To be alive is to feel insecure sometimes. We’re wired with a desire to feel physically safe and emotionally secure. Our heart longs for love; we want intimacy to feel connected with the fabric of life — and not so painfully alone.

Being human means being vulnerable. We may open ourselves to another person, only to have our sensitive heart met with the rough shards of shame and criticism. As our overtures for connection are met with rejection, we may keep ourselves hidden to protect our tender heart.

The desire to stay safe and avoid danger is governed by our amygdala, which is a part of the old brain. It scans the environment to dodge threats of gathering storm clouds and unseen predators. Modern-day threats are no longer wild beasts, but rather the coarse and indelicate ways we treat each other.

When growing up, if we felt repeatedly unsafe to show our true feelings and desires, that vulnerable part of us goes into hiding. We may become avoidantly attached in our relationships — perhaps tentatively reaching out, but staying well-defended and not allowing others to get close. Or, we may become anxiously attached — scanning for any hint of discord. When trust with ourselves and others has been frayed, then even the slightest misunderstanding or friction may be experienced as a tsunami-like disruption of trust.

Misunderstandings and friction arise in even the best of relationships. Uncomfortable or difficult feelings are often the result of unmet longings for love, connection, and understanding. We receive a harsh word or insensitive response; a phone call is promised but not received. Trust gets disrupted. A longing arises but is not satisfied.

When things don’t go the way we want, we may feel a sudden vulnerability — an exposure of a desire that is not soothed by the other, and that we don’t know how to soothe within ourselves. Rage and blame are typical reactions when we’re unable to soothe the beast within.

Life and relationships go better as we make room for our human vulnerability, not shut it down. When our self-protective instincts rush in to safeguard us from emotional pain, we attack, accuse, or withdraw. Rather than gracefully dance with the fire of our discomforting emotions — engaging with them skillfully, we fan the flames, which further incinerates the trust and connection we long for.

Our task is not to transcend our humanity in a misguided attempt to ease our pain or polish some favorable self-image. Nor is it to take flight into some transcendent, spiritualized state that leaves our humanity in the dust.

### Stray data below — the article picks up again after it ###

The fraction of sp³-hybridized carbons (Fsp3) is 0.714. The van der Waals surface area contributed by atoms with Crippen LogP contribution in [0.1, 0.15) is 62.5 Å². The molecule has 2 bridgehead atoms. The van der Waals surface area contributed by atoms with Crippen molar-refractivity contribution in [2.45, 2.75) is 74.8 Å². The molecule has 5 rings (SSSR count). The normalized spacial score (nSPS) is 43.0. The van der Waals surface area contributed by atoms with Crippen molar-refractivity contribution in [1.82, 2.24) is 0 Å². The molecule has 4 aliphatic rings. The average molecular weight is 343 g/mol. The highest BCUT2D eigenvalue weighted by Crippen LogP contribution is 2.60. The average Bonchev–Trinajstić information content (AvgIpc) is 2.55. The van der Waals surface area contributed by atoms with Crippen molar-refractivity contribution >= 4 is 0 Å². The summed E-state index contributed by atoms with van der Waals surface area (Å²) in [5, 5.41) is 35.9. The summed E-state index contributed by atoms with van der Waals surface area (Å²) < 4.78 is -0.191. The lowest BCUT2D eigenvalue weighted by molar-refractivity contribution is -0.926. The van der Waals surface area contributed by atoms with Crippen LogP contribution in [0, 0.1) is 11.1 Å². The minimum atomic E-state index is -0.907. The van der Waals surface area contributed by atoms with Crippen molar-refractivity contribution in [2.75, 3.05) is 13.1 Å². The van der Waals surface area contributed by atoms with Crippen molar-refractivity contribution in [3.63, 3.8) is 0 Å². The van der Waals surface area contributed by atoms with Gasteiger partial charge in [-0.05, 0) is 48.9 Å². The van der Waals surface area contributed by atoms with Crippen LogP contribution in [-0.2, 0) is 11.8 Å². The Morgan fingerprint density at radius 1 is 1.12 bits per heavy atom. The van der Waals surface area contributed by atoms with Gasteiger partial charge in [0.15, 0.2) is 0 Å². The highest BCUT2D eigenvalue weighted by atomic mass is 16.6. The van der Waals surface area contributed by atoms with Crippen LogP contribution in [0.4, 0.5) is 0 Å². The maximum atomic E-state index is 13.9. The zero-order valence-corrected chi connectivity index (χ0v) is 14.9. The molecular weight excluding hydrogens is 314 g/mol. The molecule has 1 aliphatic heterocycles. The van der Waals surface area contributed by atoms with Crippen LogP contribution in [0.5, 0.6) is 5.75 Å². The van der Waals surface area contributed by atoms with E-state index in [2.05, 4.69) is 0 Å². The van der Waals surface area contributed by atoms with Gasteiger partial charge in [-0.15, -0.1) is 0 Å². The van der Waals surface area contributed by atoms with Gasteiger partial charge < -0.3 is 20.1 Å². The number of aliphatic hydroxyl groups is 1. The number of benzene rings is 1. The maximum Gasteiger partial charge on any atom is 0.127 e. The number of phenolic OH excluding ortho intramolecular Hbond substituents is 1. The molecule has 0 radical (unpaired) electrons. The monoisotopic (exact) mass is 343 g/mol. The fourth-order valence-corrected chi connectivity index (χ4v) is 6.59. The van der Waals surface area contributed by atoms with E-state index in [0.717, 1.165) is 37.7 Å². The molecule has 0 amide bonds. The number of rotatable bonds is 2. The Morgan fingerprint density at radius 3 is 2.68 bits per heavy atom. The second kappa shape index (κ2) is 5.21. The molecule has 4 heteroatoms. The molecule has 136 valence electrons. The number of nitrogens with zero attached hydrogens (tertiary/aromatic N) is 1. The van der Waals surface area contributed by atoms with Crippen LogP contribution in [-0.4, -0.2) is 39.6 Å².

Emotional and spirituality maturity rests upon our ability to welcome our vulnerable feelings and engage with them wisely. This means periodically pausing during our day to notice what we’re actually feeling.

Here is an exercise you might try, adapted from the approach of Eugene Gendlin, who developed Focusing.

When you feel a sudden sense of vulnerability (perhaps a fear, sadness, or hurt that arises from some interaction or pops up randomly during your day), take a moment to pause before responding. Notice how you are feeling inside. What do you notice inside your body right now? Is your stomach tight, chest constricted, breathing constrained?

Simply allow yourself to feel whatever you happen to be feeling — with some sense of spaciousness around it. You may need to find the right distance from the feelings so that you don’t get overwhelmed by them. You may want to visualize yourself putting your arms around the feeling, perhaps gently saying to this part of yourself: “I really hear that you are hurting right now (or sad or afraid). It’s OK to be feeling this way.”

If it feels like too much, you may try putting the feeling some distance from you and observing it — or being with it as you’d be with a hurting child.

Being gentle with our vulnerability rather than being ashamed or afraid of it can help it settle. Or just notice how scary it is and be gentle with that. If a particular feeling is especially troublesome, you may want to get some help from a therapist to explore it.

Developing a relationship with the place in us that sometimes feels insecure and vulnerable helps us become stronger and more secure. Paradoxically, we find securing and stability not by avoiding or denying our basic human vulnerability, but by engaging with it in an honest, gentle, skillful way.


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